LAKE BUENA VISTA, Fla. -- Perhaps lost in the Braves' winter exchange of substantial contracts with the Dodgers was Atlanta's potential new utility man, Charlie Culberson.Since his brief debut in 2012 with the Giants, Culberson, 28, has had short stints with the Rockies and Dodgers, batting .231 with a .272
LAKE BUENA VISTA, Fla. -- Perhaps lost in the Braves' winter exchange of substantial contracts with the Dodgers was Atlanta's potential new utility man, Charlie Culberson.
Since his brief debut in 2012 with the Giants, Culberson, 28, has had short stints with the Rockies and Dodgers, batting .231 with a .272 on-base percentage and a .324 slugging percentage in 443 regular-season plate appearances. But in the 2017 National League Championship Series and World Series, Culberson excelled while replacing injured Los Angeles shortstop Corey Seager. Culberson went 8-for-16 with a home run, a triple and two doubles.
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"I think it was a lot of things," Culberson said of his postseason success. "It was just preparation; obviously, consistency was there with everything. It's just a big moment and just being ready for it."
Georgia-born Braves players
*indicates player who did not debut with Atlanta
Culberson is more than ready to don a Braves jersey as a native of Rome, Ga., who graduated from Calhoun High and resides in Smyrna. Culberson relishes the opportunity to settle back into life at home in Georgia while playing for the team he grew up with.
"'At some point in my career,' I'd always think, 'Man, it would be nice to play for the Braves, to be able to come back home,'" Culberson said. "I'm married now for six years. My wife, Sarah, and I have three kids. To be able to live at home and keep them at one place will be really nice."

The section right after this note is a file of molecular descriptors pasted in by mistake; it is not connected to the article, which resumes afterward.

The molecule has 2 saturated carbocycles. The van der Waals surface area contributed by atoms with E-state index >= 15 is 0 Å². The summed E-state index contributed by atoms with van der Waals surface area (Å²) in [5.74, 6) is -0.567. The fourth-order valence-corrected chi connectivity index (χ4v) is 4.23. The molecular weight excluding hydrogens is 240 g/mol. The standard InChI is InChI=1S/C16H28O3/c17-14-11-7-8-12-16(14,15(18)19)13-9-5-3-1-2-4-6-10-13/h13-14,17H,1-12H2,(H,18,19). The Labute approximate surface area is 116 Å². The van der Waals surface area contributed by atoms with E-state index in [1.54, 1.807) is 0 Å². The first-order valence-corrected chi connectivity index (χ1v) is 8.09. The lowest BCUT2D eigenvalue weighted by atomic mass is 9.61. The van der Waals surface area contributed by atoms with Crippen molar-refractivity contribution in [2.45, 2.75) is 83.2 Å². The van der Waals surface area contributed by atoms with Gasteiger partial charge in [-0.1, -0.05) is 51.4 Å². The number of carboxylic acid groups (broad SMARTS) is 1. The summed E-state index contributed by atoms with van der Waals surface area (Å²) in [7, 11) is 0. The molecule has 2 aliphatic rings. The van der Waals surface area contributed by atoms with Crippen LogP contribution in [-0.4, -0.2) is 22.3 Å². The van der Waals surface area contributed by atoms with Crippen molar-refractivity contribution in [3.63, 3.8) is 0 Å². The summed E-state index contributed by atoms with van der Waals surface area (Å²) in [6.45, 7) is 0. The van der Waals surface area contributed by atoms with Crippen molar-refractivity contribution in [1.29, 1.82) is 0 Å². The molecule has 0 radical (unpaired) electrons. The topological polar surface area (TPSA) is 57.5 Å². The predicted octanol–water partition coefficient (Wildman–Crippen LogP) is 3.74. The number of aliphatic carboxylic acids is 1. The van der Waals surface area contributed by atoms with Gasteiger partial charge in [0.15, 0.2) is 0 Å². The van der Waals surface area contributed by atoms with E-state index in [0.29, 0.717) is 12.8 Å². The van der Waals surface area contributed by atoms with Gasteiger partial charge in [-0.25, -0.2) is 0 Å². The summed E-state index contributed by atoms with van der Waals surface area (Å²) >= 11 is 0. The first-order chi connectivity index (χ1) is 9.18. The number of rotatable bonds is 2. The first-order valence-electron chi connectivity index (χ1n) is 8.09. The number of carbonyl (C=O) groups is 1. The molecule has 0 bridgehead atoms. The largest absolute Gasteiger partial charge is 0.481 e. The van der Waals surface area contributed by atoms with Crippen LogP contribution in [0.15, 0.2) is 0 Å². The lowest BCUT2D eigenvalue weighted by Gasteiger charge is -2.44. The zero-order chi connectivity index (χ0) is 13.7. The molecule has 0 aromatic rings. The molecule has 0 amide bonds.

Especially given his positional diversity -- he has played left field and all four infield spots -- Culberson should have no problem earning a job if he can push his batting numbers closer to his postseason surge. But as a player on his fourth team in just his sixth Major League season, he prefers to live in the moment and take nothing for granted.
"Once you get somewhere, you kind of picture yourself there, hoping things will work out," Culberson said. "You can only stay in one spot for a while, but with me being from Georgia, this would be ideal, to put on a Braves uniform for a while. But it's so tough, you just don't know what's going to happen."
Having a manager's confidence should help, though. Brian Snitker said Culberson's diverse set of skills, work ethic and upbeat mentality have been immediately evident.
"I love Charlie," Snitker said. "A lot of people [here] have known Charlie for a while, his play, the versatility. It's really impressive what he did last year in the playoffs when Seager went down. He just comes with a lot of really good things -- it's just the kind of person he is. There's a lot to like."
Culberson said the familiarity with some of his Braves coaches and a few former teammates has helped him feel even more welcome from Day 1. He hopes to grow closer with his new teammates once he has assured himself a slot on the Opening Day roster, particularly the fellow Georgians.
"I think once we get a little further into camp, we're able to converse a little bit more with those guys, to see how it's been for them," Culberson said of teammates playing in their home state. "You can kind of come together and feed off each other, asking how it is to play at home, live at home, drive to the park -- all that stuff."
The cultivation of Braves born in Georgia has been a streak for this team for 15 years. Beyond current Braves Culberson, Tyler Flowers, Lucas Sims and Dansby Swanson, 10 other Georgians have played for Atlanta since 2004, according to Baseball Almanac. This also includes outfielder Nick Markakis, who was born in New York but moved to Georgia at a young age.
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Only four of these players debuted with a team other than Atlanta, including Flowers and Markakis, so the diversity of perspectives from his Georgia-born teammates should make Culberson feel right at home.
In the table in this story are the 13 active Georgia-born players who have taken the field for the Braves. The one inactive player during this 15-year streak of Georgians is outfielder J.D. Drew, who played for Atlanta in 2004, graduated from Lowndes High and was born in Valdosta, according to Baseball Almanac.
Zak Kerr is a contributor to MLB.com who covered the Braves on Wednesday.